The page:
If there is one thing that stresses most people when learning food photography & styling, it's ice cream. A dessert that's pleasing to all, but once the camera comes out, it becomes a high maintenance queen, that melts away in minutes.
Good news is, pesky ice cream can be tamed, and today's post is all about How To Style Ice Cream & Cold foods That Melt.
This is part 6 in my "How to Style..." series where I show you how to style everything from chicken to brownies! Part 5 was 6 Guidelines You Need to Style & Photograph Cookies, read that post here.
*NOTE* - The recipe featured in the images in this post are a Classic Chocolate Chip Cookie Ice Cream Sandwich.
The key to styling ice cream & melt-y foods
Styling ice cream and melt-y foods comes down to two crucial factors.
Firstly, method. Ice cream is SUPER finicky and you have to approach it with confidence and a game plan. Regardless of your method, make sure it works for you. It should be simple enough for you to remember, and it can vary depending on your photography style.
Secondly, equipment. Normally, I'm a firm believer that the tools don't make the photographer, but in this case, the right tools can make a huge difference. Not only can it speed up your work flow, but it allows greater control for taming the drippy drops.
Some of my favorite tools are: 1) Syringes & Droppers for adding sauce and extra ice cream; and 2) A cookie scoop for getting the perfect scoop of ice cream.
In case you're wondering what other tools I have in my styling kit, you can check out my tool-kit here!
How to Style Ice Cream and other cold foods that melt.
Above is a little video showing 3 tips for styling ice cream.
#1 - A Melt Proof Game Plan
You probably know by now, that i'm a huuuge advocate for planning, and this is especially true when styling ice cream.
Once the main ice cream (subject) comes onto the scene, it's go-go-go, and you really should only be focusing on pressing the shutter button at that point. I recommend planning out which shots you want to take, and having a general idea of how you want the images to look. This connects to point #2.
#2 - Mock it Out
Once you've got a basic shot list, or maybe even a mood board for what you want your images to look like. The next step is to select your props, and set it all up. This saves you so much time, because while your ice cream stays frozen in the freezer you can test out the lighting and make sure all the props look good together.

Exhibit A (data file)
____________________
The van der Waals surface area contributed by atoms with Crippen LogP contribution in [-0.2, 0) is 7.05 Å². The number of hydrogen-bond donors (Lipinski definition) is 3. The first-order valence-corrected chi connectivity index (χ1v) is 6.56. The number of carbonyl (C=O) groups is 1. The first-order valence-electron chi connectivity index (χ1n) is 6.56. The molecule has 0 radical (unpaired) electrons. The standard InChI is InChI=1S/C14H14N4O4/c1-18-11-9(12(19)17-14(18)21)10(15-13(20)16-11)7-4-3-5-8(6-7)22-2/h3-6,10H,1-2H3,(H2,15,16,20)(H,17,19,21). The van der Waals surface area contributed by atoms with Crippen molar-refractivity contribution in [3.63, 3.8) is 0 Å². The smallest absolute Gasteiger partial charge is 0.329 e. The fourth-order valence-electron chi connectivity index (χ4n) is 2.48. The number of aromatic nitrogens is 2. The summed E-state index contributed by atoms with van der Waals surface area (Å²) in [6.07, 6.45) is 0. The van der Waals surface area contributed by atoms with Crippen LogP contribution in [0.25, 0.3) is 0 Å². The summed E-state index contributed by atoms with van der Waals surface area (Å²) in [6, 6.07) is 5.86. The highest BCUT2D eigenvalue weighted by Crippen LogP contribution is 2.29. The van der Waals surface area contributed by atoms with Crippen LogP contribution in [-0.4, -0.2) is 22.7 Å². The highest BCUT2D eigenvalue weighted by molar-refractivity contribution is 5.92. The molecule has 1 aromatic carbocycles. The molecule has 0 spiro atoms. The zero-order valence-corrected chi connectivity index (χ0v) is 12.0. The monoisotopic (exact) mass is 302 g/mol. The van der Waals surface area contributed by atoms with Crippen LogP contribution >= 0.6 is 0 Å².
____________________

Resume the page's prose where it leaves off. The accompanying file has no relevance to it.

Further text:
#3 - Pre-scoop your ice cream.
Whether your photo has scoops of ice cream or, in this post, ice cream cookies, always pre-scoop and pre-freeze your ice cream so it stays as frozen as possible. For these ice cream cookies, I prepped them the night before so they had plenty of time in the freezer to harden. If your scene features scoops of ice cream. Here's how to get the most perfect-looking scoop.
- Pre-freeze a large baking tray with chunks of ice to keep all your scoops extra cold as you make them.
- Let your ice cream slightly thaw for 10 minutes so you get a creamier and less chunky scoop.
- Run your scoop under hot water so it can cut through the frozen ice cream.
- Use a cookie scoop to ensure perfectly round scoops that also release easily. Make sure you pack the ice cream in so you get a dense tight scoop.
#4 - Use Stand ins
Once you've got all your non-ice cream subjects all set up, you're ready to bring in the stand-in. The stand-in can be balls of scrunched up paper, paper towels, etc. Anything at all as long as you can manipulate it to look like your subject. The stand-in is super important, so you can decide how you want to place your ice cream. It's also helpful in selecting the focus point in which your camera will aim at. If you're shooting on autofocus this isn't essential, but when you're doing drippy or pouring shots of sauce onto your ice cream, manual focus will be your friend.
#5 - You're ready to shoot
Once you've got the prop styling, lighting, and camera settings all figured out, you're ready to begin shooting! If you're photographing in the summer time, you'll have to work quickly since the ice cream will melt almost immediately. I recommend having heavy duty towels on hand for wiping any heavy drips, and having the AC or a fan on to keep the working area cold.
I swear by this method for how to style ice cream and most cold treats, and I hope you're able to take at least one tip from this blog post.
Let me know in the comments what your process is for styling ice cream or if there's anything you particularly struggle with when photographing ice cream.
Till next time! Sharon XO